The Impact of Color Inaccuracies on E-Commerce Sites

 Dr. Kevin R. Parker, Idaho State University, Pocatello, ID

Dr. Philip S. Nitse, Idaho State University, Pocatello, ID



 Although the number of purchases over the Internet increases each year, the problem of inaccurate color representation on e-commerce sites persists.  Color inaccuracy has many negative consequences, including loss of sales, increased returns and complaints, and customer defections.  This research paper reports the findings of a survey conducted as part of an initial investigation into consumer opinions about the purchase of color-critical items over the Internet.  Results indicate that consumers are aware of the color inaccuracies on e-commerce sites and that they are likely to react in ways that will negatively impact retailers.  Consumer dissatisfaction leads to greater costs in both customer service and reverse logistics.  The paper concludes with suggestions for future research.  Global B2C e-commerce sales for 2003 are estimated to range from $144 to $380 billion, according to a report by OECD.  The report is based on a variety of sources including Boston Consulting Group, Giga Information Group, Forrester Research, Dataquest, Gartner Group, Warburg Dillon Read, and Pro Active (OECD, 2001).  Global B2C e-commerce is expected to hit $562 billion by 2006 (Sharrard, 2001).  Internet sales of non-travel related products in the United States have reached $988 million a week, with apparel and home items experiencing a greater increase than other items (Puente, 2002).  According to one study, the Internet will influence $400 billion in U.S. retail sales in 2003 and as much as $1 trillion by 2006, and the study indicates that half of the online shoppers report that they first researched goods on the Internet and then purchased the items over the telephone (, 2003).  Apparel, which is often color-critical, has been one of the top eight industries involved in Internet shopping in the United States (Krantz, 1998).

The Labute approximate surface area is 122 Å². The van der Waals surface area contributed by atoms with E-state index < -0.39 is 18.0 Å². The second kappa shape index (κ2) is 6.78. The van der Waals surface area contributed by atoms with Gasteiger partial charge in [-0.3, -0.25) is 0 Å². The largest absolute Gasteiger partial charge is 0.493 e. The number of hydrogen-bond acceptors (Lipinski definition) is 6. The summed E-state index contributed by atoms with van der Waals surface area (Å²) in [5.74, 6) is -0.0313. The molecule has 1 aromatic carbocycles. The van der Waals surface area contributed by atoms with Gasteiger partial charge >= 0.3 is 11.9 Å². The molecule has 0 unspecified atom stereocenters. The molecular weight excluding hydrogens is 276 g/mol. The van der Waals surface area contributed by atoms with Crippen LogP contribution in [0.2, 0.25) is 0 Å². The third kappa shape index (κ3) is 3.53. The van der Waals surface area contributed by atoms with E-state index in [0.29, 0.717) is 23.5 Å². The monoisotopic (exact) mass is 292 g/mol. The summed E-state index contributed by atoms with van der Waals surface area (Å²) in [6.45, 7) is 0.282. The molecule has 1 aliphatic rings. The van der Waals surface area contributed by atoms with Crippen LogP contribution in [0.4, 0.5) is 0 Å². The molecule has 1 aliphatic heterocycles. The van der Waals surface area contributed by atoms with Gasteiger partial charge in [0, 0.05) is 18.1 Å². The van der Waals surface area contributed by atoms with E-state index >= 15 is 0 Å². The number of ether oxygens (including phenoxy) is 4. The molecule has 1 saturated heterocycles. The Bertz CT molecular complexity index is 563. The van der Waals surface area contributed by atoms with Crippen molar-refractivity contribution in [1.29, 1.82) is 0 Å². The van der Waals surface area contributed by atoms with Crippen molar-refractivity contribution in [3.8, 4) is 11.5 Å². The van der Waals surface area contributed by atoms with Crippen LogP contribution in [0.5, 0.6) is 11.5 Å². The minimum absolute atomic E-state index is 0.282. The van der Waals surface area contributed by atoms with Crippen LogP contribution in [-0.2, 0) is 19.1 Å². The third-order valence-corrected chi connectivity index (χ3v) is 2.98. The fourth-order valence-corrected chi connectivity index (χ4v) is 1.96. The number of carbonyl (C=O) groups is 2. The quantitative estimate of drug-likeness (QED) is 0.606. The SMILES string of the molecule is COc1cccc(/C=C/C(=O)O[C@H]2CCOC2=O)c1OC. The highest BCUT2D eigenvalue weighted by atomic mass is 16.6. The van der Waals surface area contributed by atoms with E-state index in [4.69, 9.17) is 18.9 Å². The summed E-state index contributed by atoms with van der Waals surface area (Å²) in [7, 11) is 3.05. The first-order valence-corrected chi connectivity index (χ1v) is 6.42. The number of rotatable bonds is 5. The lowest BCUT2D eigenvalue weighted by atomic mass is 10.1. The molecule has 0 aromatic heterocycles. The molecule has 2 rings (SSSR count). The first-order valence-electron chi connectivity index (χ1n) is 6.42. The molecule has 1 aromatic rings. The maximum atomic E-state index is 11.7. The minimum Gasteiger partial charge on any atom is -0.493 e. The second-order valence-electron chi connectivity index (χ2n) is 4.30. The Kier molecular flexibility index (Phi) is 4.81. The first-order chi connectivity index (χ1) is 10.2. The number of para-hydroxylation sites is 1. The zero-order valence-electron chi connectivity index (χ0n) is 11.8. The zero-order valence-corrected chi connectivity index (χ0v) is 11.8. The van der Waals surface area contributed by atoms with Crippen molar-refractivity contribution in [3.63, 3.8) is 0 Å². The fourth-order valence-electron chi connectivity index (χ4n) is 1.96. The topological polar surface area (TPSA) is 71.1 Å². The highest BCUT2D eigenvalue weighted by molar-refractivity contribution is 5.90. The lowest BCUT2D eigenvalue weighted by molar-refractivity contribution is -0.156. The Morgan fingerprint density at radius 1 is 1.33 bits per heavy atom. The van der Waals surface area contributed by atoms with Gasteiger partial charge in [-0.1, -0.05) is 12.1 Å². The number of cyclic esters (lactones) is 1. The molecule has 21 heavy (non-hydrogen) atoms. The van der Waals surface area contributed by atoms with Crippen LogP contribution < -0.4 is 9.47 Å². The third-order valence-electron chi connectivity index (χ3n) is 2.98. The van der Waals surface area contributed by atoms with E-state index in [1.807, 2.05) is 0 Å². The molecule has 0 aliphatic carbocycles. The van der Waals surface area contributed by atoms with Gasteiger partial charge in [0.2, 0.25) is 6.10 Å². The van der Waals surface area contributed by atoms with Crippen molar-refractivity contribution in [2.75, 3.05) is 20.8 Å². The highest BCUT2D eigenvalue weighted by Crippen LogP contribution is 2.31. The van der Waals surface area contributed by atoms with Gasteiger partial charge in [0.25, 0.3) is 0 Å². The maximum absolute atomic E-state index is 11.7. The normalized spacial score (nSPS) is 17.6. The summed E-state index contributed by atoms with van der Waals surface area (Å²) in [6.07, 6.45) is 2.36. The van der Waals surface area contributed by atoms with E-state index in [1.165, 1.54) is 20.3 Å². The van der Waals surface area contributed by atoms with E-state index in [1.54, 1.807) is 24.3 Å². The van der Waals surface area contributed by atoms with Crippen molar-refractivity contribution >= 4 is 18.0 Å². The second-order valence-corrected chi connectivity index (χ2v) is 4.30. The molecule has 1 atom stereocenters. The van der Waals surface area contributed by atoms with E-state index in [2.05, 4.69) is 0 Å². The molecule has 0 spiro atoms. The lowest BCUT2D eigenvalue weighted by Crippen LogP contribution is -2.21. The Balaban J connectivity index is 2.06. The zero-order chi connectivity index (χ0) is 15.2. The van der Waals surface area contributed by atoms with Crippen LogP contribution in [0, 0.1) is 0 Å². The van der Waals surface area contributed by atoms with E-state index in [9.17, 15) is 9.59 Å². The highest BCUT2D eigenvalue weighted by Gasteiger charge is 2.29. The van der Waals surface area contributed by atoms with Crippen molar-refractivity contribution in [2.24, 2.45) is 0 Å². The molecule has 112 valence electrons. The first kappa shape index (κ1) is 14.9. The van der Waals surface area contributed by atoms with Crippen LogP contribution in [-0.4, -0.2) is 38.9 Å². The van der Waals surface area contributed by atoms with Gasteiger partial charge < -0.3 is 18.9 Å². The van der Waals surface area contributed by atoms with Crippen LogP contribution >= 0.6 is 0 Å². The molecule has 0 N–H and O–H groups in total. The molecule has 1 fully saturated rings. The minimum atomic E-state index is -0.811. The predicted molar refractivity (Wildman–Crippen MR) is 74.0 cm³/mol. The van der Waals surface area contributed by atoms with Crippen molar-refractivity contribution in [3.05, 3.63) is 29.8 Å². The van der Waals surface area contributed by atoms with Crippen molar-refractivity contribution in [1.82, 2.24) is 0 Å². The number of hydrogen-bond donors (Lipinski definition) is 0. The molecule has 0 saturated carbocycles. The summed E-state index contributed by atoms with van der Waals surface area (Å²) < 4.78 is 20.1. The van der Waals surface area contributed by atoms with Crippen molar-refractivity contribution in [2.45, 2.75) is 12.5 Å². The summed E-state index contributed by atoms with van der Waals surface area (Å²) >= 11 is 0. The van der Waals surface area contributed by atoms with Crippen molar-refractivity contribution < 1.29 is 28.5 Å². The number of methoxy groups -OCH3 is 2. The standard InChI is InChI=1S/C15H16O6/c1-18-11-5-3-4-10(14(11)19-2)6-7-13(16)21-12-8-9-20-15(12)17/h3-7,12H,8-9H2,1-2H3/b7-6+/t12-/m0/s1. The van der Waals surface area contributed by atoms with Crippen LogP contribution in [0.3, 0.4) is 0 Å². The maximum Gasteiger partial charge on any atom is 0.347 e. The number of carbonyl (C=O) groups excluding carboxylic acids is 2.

A Hop Constrained Min-Sum Arborescence Problem

 Dr. Rakesh Kawatra, Minnesota State University, Mankato, MN



 The hop constrained min-sum arborescence problem consists of selecting links in a network so as to connect a set of terminal nodes N={2,3,……n} to a central node with minimal total link cost such that (a) each terminal node j has exactly one entering link; (b) for each terminal node j, a unique path from the central node to node j exists; and (c) for each terminal node j the number of links between the central node and node j is limited to a predefined number h. We formulate this problem as an integer programming problem. We suggest a Lagrangian based heuristic to solve the integer programming formulation of this network problem. Lower bounds found as a byproduct of the solution procedure are used to estimate the quality of the solution given by the heuristic. Experimental results over a wide range of problem structures show that the Lagrangean based heuristic method yields verifiably good solutions to this hard problem.  The min-sum arborescence problem is frequently encountered in the network design, routing and scheduling problems. It consists of finding links to connect a set of geographically remote nodes to a central node such that for each remote node j there is exactly one link entering node j, and for each remote node, a unique path exists from the central node to node j. The solution is subject to hop constraints which limits the number of links between the central node and every terminal node to a predefined number h. The hop constraints are used to contain the maximum delay and to model the reliability constraints.


International Corporate Investment and the Role of Financial Constraints

 Sean Cleary, Saint Mary’s University, Halifax, Nova Scotia